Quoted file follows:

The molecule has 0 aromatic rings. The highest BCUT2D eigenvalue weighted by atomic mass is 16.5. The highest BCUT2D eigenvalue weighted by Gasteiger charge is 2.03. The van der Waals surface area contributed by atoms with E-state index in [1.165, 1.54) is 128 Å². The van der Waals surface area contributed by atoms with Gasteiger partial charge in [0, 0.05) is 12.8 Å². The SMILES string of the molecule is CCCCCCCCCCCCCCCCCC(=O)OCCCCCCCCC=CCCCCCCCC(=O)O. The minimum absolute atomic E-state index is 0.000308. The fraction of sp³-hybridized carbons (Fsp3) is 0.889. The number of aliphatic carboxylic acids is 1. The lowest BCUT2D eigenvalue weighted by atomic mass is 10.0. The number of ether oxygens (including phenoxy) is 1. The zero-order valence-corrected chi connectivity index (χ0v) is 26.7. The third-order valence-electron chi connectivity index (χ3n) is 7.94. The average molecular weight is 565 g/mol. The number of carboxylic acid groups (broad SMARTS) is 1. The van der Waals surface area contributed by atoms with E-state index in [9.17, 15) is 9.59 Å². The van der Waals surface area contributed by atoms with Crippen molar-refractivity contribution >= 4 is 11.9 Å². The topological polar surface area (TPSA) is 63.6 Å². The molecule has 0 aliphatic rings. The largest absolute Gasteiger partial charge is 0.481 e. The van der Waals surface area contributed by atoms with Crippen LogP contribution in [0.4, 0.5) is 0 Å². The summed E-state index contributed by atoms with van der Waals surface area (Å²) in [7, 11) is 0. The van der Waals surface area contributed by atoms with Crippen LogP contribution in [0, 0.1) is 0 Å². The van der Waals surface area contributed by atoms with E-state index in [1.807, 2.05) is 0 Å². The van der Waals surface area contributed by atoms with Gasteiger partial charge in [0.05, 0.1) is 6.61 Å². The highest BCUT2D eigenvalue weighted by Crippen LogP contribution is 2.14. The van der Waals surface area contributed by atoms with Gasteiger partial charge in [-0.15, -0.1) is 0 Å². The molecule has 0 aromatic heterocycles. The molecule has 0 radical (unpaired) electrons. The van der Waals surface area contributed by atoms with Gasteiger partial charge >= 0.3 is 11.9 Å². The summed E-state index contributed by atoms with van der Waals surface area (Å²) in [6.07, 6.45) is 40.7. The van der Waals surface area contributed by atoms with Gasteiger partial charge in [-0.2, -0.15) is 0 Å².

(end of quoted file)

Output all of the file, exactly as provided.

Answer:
The molecule has 0 aromatic rings. The highest BCUT2D eigenvalue weighted by atomic mass is 16.5. The highest BCUT2D eigenvalue weighted by Gasteiger charge is 2.03. The van der Waals surface area contributed by atoms with E-state index in [1.165, 1.54) is 128 Å². The van der Waals surface area contributed by atoms with Gasteiger partial charge in [0, 0.05) is 12.8 Å². The SMILES string of the molecule is CCCCCCCCCCCCCCCCCC(=O)OCCCCCCCCC=CCCCCCCCC(=O)O. The minimum absolute atomic E-state index is 0.000308. The fraction of sp³-hybridized carbons (Fsp3) is 0.889. The number of aliphatic carboxylic acids is 1. The lowest BCUT2D eigenvalue weighted by atomic mass is 10.0. The number of ether oxygens (including phenoxy) is 1. The zero-order valence-corrected chi connectivity index (χ0v) is 26.7. The third-order valence-electron chi connectivity index (χ3n) is 7.94. The average molecular weight is 565 g/mol. The number of carboxylic acid groups (broad SMARTS) is 1. The van der Waals surface area contributed by atoms with E-state index in [9.17, 15) is 9.59 Å². The van der Waals surface area contributed by atoms with Crippen molar-refractivity contribution >= 4 is 11.9 Å². The topological polar surface area (TPSA) is 63.6 Å². The molecule has 0 aliphatic rings. The largest absolute Gasteiger partial charge is 0.481 e. The van der Waals surface area contributed by atoms with Crippen LogP contribution in [0.4, 0.5) is 0 Å². The summed E-state index contributed by atoms with van der Waals surface area (Å²) in [7, 11) is 0. The van der Waals surface area contributed by atoms with Crippen LogP contribution in [0, 0.1) is 0 Å². The van der Waals surface area contributed by atoms with E-state index in [1.807, 2.05) is 0 Å². The van der Waals surface area contributed by atoms with Gasteiger partial charge in [0.05, 0.1) is 6.61 Å². The highest BCUT2D eigenvalue weighted by Crippen LogP contribution is 2.14. The van der Waals surface area contributed by atoms with Gasteiger partial charge in [-0.15, -0.1) is 0 Å². The molecule has 0 aromatic heterocycles. The molecule has 0 radical (unpaired) electrons. The van der Waals surface area contributed by atoms with Gasteiger partial charge >= 0.3 is 11.9 Å². The summed E-state index contributed by atoms with van der Waals surface area (Å²) in [6.07, 6.45) is 40.7. The van der Waals surface area contributed by atoms with Gasteiger partial charge in [-0.2, -0.15) is 0 Å².